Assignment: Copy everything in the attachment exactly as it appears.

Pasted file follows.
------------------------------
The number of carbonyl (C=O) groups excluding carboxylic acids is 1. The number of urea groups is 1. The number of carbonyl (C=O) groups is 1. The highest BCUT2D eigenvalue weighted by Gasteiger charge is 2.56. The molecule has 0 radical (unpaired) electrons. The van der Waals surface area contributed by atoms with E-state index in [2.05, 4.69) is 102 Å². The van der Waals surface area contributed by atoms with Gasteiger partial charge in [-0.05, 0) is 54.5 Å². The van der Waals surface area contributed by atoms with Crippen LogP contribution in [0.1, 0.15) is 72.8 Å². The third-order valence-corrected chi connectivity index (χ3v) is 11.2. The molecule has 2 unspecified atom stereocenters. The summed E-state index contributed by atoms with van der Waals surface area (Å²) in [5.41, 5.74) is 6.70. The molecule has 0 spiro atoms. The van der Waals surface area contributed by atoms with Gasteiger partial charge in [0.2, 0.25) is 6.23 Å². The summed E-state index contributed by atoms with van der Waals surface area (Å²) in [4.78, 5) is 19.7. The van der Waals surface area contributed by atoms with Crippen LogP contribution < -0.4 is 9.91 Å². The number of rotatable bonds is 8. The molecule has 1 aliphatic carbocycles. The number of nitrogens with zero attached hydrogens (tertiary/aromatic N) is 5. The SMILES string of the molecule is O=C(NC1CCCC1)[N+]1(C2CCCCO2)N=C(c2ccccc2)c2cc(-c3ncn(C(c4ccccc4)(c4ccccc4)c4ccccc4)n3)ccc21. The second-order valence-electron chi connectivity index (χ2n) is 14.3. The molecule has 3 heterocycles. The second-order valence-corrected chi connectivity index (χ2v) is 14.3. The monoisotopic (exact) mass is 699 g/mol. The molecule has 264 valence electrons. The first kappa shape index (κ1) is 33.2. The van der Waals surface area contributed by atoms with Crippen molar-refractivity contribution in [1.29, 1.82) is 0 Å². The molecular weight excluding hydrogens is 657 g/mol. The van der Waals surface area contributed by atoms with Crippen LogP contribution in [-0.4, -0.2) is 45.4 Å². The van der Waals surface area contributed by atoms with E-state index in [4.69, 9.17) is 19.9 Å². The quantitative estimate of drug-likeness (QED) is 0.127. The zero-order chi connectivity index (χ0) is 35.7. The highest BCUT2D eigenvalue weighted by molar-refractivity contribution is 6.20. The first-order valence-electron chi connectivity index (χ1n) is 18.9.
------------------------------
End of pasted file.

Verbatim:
The number of carbonyl (C=O) groups excluding carboxylic acids is 1. The number of urea groups is 1. The number of carbonyl (C=O) groups is 1. The highest BCUT2D eigenvalue weighted by Gasteiger charge is 2.56. The molecule has 0 radical (unpaired) electrons. The van der Waals surface area contributed by atoms with E-state index in [2.05, 4.69) is 102 Å². The van der Waals surface area contributed by atoms with Gasteiger partial charge in [-0.05, 0) is 54.5 Å². The van der Waals surface area contributed by atoms with Crippen LogP contribution in [0.1, 0.15) is 72.8 Å². The third-order valence-corrected chi connectivity index (χ3v) is 11.2. The molecule has 2 unspecified atom stereocenters. The summed E-state index contributed by atoms with van der Waals surface area (Å²) in [5.41, 5.74) is 6.70. The molecule has 0 spiro atoms. The van der Waals surface area contributed by atoms with Gasteiger partial charge in [0.2, 0.25) is 6.23 Å². The summed E-state index contributed by atoms with van der Waals surface area (Å²) in [4.78, 5) is 19.7. The van der Waals surface area contributed by atoms with Crippen LogP contribution < -0.4 is 9.91 Å². The number of rotatable bonds is 8. The molecule has 1 aliphatic carbocycles. The number of nitrogens with zero attached hydrogens (tertiary/aromatic N) is 5. The SMILES string of the molecule is O=C(NC1CCCC1)[N+]1(C2CCCCO2)N=C(c2ccccc2)c2cc(-c3ncn(C(c4ccccc4)(c4ccccc4)c4ccccc4)n3)ccc21. The second-order valence-electron chi connectivity index (χ2n) is 14.3. The molecule has 3 heterocycles. The second-order valence-corrected chi connectivity index (χ2v) is 14.3. The monoisotopic (exact) mass is 699 g/mol. The molecule has 264 valence electrons. The first kappa shape index (κ1) is 33.2. The van der Waals surface area contributed by atoms with Crippen molar-refractivity contribution in [1.29, 1.82) is 0 Å². The molecular weight excluding hydrogens is 657 g/mol. The van der Waals surface area contributed by atoms with Crippen LogP contribution in [-0.4, -0.2) is 45.4 Å². The van der Waals surface area contributed by atoms with E-state index in [4.69, 9.17) is 19.9 Å². The quantitative estimate of drug-likeness (QED) is 0.127. The zero-order chi connectivity index (χ0) is 35.7. The highest BCUT2D eigenvalue weighted by molar-refractivity contribution is 6.20. The first-order valence-electron chi connectivity index (χ1n) is 18.9.